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Sunday, Dec. 16, 2012

Japanese investments in Mexico steady


Staff writer

Japanese investments in Mexico remains steady, mainly in the auto and auto parts sectors, reflecting the growing vehicle production in the country and popularity of Japanese brand cars, said a researcher from the Japan External Trade Organization.

News photo
Takao Nakahata

More than 400 Japanese firms operate in Mexico today, with 56 investment plans announced over the past two years. Most of these investments, including expansion of existing operations, were in the auto and auto parts production as well as related sectors, said Takao Nakahata, a researcher from the Latin American Division of the Japan External Trade Organization's Overseas Research Department.

Nakahata was speaking at a seminar organized by the Keizai Koho Cener on Nov. 20 to discuss the Mexican economy and recent trends in Japanese investments.

Vehicle production in Mexico has steadily increased over the past three decades to about 2.68 million units in 2011, with exports accounting for much of the increase. The output in 2011 rose 14 percent from the previous year, making the country the world's eighth-largest in terms of auto production.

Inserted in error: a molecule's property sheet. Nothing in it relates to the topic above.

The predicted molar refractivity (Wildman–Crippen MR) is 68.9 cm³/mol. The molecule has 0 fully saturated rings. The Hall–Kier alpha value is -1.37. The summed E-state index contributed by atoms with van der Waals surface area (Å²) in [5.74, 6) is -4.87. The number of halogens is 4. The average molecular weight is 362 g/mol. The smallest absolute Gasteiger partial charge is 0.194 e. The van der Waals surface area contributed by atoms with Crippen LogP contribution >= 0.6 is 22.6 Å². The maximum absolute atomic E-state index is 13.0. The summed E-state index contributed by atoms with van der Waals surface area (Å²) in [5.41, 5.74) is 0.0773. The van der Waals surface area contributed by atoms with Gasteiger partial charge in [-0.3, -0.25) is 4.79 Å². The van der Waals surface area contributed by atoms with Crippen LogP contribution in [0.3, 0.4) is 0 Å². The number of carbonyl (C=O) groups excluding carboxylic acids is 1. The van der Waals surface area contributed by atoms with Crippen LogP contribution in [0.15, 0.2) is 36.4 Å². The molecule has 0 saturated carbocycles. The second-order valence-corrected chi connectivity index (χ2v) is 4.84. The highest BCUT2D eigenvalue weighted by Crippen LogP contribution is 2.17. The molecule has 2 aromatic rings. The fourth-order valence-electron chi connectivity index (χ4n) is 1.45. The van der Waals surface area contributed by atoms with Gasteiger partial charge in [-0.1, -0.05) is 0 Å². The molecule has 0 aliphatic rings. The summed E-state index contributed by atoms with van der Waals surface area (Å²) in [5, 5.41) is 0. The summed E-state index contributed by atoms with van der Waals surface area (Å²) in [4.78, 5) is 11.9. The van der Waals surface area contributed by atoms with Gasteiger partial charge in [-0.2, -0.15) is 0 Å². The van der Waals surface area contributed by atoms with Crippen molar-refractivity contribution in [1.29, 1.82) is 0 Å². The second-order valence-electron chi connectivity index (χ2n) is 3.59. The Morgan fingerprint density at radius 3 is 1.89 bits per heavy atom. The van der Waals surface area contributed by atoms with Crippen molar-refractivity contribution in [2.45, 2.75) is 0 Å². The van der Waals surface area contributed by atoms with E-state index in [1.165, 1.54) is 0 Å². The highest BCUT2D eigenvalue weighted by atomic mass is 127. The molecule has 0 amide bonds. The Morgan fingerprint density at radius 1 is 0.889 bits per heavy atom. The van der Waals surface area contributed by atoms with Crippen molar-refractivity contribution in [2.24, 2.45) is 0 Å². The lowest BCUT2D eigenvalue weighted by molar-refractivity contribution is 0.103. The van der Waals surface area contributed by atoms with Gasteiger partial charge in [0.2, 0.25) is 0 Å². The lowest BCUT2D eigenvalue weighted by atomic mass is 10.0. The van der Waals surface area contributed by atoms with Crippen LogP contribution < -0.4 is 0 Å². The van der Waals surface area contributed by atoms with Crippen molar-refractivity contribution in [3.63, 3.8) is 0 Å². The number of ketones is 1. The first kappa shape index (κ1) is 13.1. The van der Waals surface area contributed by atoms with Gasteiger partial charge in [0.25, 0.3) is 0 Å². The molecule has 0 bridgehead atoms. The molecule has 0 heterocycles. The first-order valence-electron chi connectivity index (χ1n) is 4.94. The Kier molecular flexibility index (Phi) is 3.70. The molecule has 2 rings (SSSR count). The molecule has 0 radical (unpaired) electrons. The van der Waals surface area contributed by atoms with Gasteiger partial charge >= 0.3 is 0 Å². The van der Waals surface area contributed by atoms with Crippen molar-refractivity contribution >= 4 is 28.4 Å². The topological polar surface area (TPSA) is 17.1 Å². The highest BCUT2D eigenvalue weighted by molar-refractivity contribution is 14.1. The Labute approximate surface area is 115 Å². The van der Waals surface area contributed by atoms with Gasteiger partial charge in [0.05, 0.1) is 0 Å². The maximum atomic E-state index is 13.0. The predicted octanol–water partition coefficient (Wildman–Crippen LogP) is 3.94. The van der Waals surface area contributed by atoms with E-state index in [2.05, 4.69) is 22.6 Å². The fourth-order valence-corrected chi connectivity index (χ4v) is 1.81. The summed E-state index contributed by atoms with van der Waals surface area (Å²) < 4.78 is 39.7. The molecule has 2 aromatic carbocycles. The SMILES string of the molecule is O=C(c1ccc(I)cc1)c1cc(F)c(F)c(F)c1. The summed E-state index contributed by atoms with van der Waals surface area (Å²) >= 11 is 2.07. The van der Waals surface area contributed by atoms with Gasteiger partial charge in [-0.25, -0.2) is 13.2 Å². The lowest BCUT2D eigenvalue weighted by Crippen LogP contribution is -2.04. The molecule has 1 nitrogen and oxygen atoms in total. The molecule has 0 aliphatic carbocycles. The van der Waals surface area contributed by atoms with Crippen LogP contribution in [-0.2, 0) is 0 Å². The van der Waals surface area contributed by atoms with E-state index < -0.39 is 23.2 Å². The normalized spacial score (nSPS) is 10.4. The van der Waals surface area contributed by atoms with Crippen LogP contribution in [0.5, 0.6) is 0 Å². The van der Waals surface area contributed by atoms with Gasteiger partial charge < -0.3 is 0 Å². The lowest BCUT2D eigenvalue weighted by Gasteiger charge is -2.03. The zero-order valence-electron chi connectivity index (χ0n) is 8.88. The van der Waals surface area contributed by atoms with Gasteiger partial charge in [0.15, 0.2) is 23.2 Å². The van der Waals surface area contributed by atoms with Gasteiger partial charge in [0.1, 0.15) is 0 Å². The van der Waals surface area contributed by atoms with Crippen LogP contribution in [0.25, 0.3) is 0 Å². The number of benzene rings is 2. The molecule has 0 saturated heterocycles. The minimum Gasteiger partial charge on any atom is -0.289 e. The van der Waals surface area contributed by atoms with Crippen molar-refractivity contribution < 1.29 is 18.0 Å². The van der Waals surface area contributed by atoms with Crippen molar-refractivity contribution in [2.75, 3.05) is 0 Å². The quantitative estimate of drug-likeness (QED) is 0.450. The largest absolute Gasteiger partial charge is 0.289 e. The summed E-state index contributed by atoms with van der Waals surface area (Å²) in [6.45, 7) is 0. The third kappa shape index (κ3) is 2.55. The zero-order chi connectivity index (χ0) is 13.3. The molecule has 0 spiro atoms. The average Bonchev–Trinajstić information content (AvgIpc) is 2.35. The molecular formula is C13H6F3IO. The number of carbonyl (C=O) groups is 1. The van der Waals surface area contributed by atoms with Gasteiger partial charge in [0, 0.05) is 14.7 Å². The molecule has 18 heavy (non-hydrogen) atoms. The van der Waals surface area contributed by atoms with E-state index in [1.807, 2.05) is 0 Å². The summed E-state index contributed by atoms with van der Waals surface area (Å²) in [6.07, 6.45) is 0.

Nissan Motor Co. has sharply increased its output in recent years to become the No. 1 car manufacturer in the country, followed by General Motors, Volkswagen, Ford and Chrysler. Japanese vehicles have become popular in the local market, with Nissan and other Japanese cars accounting for a combined market share of about 40 percent over the past two years, Nakahata said.

While production and exports continue to expand, domestic vehicle sales have not yet recovered from the slump following the global financial crisis, he pointed out. Domestic sales in 2011 were even lower than the level of a decade ago, as consumer spending remained sluggish, he said.

Still, Mexico remains the second-largest Latin American market after Brazil, he said. Its relatively young and growing population of 123 million has the potential of becoming a major consumer market, although the huge income gap between the rich and poor continues to weigh down consumer spending, he noted.



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